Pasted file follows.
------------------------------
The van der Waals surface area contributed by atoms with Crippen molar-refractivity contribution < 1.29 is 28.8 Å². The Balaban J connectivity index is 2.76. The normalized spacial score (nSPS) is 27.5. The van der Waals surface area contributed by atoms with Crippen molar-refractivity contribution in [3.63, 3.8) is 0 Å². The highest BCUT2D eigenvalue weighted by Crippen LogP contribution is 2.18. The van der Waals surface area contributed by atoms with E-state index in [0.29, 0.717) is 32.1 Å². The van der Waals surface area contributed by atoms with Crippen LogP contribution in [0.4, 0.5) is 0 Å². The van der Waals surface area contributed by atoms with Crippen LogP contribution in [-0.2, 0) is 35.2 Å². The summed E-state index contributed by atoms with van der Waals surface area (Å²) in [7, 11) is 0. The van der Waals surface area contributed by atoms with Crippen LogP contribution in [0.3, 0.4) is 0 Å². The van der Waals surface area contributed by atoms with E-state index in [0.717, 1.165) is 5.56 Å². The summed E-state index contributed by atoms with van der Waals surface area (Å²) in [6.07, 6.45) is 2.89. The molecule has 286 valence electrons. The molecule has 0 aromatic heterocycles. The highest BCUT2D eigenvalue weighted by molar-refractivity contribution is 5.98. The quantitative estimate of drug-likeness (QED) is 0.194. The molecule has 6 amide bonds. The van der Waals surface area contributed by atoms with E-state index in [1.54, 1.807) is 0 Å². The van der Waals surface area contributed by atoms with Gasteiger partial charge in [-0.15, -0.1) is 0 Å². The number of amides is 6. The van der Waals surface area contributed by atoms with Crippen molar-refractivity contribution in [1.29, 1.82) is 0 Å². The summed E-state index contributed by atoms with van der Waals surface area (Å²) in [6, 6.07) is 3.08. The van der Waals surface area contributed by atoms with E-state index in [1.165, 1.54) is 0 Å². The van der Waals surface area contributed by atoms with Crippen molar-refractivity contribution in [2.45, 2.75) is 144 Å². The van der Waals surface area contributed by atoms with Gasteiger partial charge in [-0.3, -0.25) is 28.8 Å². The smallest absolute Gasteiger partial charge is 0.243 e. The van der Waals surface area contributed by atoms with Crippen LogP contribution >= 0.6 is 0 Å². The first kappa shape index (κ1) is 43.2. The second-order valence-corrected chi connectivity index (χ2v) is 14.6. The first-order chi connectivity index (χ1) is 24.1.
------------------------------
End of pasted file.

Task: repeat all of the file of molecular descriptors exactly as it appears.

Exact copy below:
The van der Waals surface area contributed by atoms with Crippen molar-refractivity contribution < 1.29 is 28.8 Å². The Balaban J connectivity index is 2.76. The normalized spacial score (nSPS) is 27.5. The van der Waals surface area contributed by atoms with Crippen molar-refractivity contribution in [3.63, 3.8) is 0 Å². The highest BCUT2D eigenvalue weighted by Crippen LogP contribution is 2.18. The van der Waals surface area contributed by atoms with E-state index in [0.29, 0.717) is 32.1 Å². The van der Waals surface area contributed by atoms with Crippen LogP contribution in [0.4, 0.5) is 0 Å². The van der Waals surface area contributed by atoms with Crippen LogP contribution in [-0.2, 0) is 35.2 Å². The summed E-state index contributed by atoms with van der Waals surface area (Å²) in [7, 11) is 0. The van der Waals surface area contributed by atoms with Crippen LogP contribution in [0.3, 0.4) is 0 Å². The van der Waals surface area contributed by atoms with E-state index in [0.717, 1.165) is 5.56 Å². The summed E-state index contributed by atoms with van der Waals surface area (Å²) in [6.07, 6.45) is 2.89. The molecule has 286 valence electrons. The molecule has 0 aromatic heterocycles. The highest BCUT2D eigenvalue weighted by molar-refractivity contribution is 5.98. The quantitative estimate of drug-likeness (QED) is 0.194. The molecule has 6 amide bonds. The van der Waals surface area contributed by atoms with E-state index in [1.54, 1.807) is 0 Å². The van der Waals surface area contributed by atoms with Gasteiger partial charge in [-0.15, -0.1) is 0 Å². The number of amides is 6. The van der Waals surface area contributed by atoms with Crippen molar-refractivity contribution in [1.29, 1.82) is 0 Å². The summed E-state index contributed by atoms with van der Waals surface area (Å²) in [6, 6.07) is 3.08. The van der Waals surface area contributed by atoms with E-state index in [1.165, 1.54) is 0 Å². The van der Waals surface area contributed by atoms with Crippen molar-refractivity contribution in [2.45, 2.75) is 144 Å². The van der Waals surface area contributed by atoms with Gasteiger partial charge in [-0.3, -0.25) is 28.8 Å². The smallest absolute Gasteiger partial charge is 0.243 e. The van der Waals surface area contributed by atoms with Crippen LogP contribution >= 0.6 is 0 Å². The first kappa shape index (κ1) is 43.2. The second-order valence-corrected chi connectivity index (χ2v) is 14.6. The first-order chi connectivity index (χ1) is 24.1.